Monday, 5 August 2013

Inside Bitfrore Part 2 - Hardware

Please support our Indiegogo campaign to make the Bitfrore - Bitcoin Paper Wallet a reality.

http://www.indiegogo.com/projects/bitfrore-bitcoin-cold-paper-wallet-printer



This is part 2 in a series of posts on the Bitfrore technology.
Click here to view Part 1 - Bitfrore Basic Components

In the previous post we talked about the basics of Bitfrore. Now lets take a closer look at the actual hardware.

Bitfrore has 2 major internal components.
  • Dot-Matrix Printer Mechanism
  • Custom Motherboard

Printer Mechanism
Bitfrore uses an Epson-M190 shuttle impact printer1.
This printer uses standard paper and prints by firing a pin at a ribbon against the paper. This type of printing is older and slower than thermal printing but has been proven over time to have superior archival qualities.

Bitfrore was explicitly designed to use a dot matrix printer to avoid the problems of thermal printouts fading over time.


Bitfrore uses a custom printer driver that randomizes the pin firing sequence making it much more difficult to recreate the key by listening to the sound of the pins being fired2 and because the Epson M-190 uses a looped ribbon that is continuously re-used even Columbo couldn't read the private key off the used part of the ribbon3.


Motherboard

This prototype PCB shows Bitfrore's inner simplicity.


At the bottom of the board is the NXP LPC1114  microcontroller, the brains of the operation that contains the Bitfrore paper wallet printing software.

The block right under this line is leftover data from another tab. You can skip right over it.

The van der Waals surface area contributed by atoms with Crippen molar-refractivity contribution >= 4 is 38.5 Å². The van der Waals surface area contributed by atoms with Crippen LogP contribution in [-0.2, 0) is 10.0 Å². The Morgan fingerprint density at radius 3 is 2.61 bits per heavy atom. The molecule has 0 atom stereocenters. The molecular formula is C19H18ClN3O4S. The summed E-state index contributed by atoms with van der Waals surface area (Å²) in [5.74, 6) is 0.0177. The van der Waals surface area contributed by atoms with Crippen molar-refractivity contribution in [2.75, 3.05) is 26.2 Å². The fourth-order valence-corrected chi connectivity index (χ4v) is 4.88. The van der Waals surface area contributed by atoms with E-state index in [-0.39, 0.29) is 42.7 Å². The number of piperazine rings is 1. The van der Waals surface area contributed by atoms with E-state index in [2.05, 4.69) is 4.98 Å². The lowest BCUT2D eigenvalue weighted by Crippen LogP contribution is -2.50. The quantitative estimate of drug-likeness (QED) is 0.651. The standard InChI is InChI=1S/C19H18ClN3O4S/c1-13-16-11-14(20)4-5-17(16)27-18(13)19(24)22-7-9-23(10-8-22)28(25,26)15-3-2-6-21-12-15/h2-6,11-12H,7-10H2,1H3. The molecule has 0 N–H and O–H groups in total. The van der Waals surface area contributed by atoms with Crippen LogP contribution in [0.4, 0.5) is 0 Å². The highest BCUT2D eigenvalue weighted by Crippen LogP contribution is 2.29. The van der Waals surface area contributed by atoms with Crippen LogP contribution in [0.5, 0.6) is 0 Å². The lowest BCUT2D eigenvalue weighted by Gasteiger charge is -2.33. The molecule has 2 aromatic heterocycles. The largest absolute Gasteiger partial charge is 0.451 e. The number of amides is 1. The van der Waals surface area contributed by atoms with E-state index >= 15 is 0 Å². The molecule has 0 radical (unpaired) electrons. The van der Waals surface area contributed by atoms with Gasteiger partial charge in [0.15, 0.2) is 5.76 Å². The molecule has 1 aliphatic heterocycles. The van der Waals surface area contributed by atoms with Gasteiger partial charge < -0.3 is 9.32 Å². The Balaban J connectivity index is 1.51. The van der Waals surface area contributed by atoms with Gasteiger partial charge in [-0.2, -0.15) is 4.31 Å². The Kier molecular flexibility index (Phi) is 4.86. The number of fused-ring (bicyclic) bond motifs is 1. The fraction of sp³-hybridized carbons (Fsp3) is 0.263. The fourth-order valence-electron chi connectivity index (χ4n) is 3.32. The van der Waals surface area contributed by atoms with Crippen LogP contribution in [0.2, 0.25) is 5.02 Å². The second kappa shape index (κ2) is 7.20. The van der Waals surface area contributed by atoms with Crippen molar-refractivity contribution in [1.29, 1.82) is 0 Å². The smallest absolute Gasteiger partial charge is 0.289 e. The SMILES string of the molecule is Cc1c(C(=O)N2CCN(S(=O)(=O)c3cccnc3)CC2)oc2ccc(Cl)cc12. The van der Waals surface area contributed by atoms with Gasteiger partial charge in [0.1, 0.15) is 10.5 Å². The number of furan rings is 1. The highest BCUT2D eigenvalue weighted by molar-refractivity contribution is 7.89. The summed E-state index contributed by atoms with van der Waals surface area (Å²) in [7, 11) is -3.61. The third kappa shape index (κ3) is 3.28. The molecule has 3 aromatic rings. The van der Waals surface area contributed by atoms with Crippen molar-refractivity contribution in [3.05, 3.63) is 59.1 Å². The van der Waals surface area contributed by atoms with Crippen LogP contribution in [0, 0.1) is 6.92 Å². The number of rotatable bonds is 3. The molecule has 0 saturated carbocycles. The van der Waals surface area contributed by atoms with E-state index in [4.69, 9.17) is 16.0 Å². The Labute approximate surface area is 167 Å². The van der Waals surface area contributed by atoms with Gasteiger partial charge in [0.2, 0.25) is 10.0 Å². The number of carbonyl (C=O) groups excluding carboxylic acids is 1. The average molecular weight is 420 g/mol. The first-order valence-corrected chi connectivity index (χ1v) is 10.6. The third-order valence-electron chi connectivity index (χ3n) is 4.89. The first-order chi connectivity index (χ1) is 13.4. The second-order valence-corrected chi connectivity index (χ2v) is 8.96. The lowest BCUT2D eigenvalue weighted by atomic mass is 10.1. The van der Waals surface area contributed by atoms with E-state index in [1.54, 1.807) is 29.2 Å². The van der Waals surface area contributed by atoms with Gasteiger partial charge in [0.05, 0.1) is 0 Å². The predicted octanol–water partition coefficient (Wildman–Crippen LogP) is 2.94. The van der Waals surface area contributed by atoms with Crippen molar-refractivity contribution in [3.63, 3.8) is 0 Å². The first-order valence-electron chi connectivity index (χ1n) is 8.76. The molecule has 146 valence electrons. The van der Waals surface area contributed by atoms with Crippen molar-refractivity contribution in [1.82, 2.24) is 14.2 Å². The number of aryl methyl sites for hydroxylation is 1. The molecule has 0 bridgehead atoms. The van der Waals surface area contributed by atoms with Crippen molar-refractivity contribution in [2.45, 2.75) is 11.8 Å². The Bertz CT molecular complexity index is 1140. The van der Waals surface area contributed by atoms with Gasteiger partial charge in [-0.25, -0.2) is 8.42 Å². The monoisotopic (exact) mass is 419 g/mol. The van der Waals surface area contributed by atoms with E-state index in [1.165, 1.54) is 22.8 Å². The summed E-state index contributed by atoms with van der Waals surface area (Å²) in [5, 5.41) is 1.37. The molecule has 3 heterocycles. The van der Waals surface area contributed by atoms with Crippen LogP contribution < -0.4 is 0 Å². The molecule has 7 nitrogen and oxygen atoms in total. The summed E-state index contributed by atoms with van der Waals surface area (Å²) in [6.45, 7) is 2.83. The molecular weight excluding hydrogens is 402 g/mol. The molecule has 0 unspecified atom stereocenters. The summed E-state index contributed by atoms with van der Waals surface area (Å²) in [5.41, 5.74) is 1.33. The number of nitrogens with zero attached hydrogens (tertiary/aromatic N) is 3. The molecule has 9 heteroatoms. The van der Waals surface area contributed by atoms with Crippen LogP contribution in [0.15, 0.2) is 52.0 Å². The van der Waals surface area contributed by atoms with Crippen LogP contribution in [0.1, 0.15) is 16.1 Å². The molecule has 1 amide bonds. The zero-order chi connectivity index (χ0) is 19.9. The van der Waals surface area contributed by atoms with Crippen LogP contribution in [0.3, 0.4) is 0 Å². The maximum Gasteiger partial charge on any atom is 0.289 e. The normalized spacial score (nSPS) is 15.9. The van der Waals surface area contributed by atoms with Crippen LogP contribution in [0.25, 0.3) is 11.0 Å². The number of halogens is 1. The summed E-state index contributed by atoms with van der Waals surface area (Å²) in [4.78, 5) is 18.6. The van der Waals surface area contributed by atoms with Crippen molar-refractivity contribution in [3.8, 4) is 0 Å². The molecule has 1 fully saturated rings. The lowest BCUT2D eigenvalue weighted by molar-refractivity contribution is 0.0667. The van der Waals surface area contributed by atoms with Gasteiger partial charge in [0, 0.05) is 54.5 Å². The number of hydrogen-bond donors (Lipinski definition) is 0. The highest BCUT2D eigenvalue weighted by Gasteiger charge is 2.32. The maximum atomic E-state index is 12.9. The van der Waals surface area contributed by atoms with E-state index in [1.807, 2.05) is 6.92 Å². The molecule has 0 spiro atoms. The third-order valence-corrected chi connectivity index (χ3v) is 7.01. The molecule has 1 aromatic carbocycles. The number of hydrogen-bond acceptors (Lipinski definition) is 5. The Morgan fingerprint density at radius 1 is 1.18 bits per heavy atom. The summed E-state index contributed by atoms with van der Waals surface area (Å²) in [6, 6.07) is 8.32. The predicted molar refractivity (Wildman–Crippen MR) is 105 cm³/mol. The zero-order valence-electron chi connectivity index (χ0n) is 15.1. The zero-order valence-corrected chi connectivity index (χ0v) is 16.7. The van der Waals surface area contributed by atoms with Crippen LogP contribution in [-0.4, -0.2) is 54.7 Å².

On the left of the board is the random number generator that feeds random numbers directly into the microcontroller.

Above the microcontroller are the power transistors used to drive the solenoids and motor in the printer.


On the right is the power supply for the microcontroller and the connector to the front panel controls.

There is no hidden complexity just the exact right components to get the job done.

The Combination
These simple components are combined to make the internals of the Bitfrore Paper Wallet Printer. 



Add a box and some exterior controls and you get the simplest and safest way to print a Bitcoin Paper Wallet.


Continue To Part 3 - Continuous Confidence Tests

References:
  1. http://www.epson.co.uk/gb/en/viewcon/corporatesite/products/mainunits/overview/9407
  2. http://www.infsec.cs.uni-saarland.de/projects/printer-acoustic/ 
  3. https://www.youtube.com/watch?v=qy2z6PypU90

3 comments:

  1. Very cool. It's nice to see you're far more paranoid than I am; I wouldn't have considered acoustic or spent ribbon attacks at all.

    With such compact components, why do you leave so much empty space in the case?

    ReplyDelete
    Replies
    1. An earlier prototype was battery powered. The empty space housed the batteries.

      Delete
    2. Hi,
      Please send me your email id.

      Delete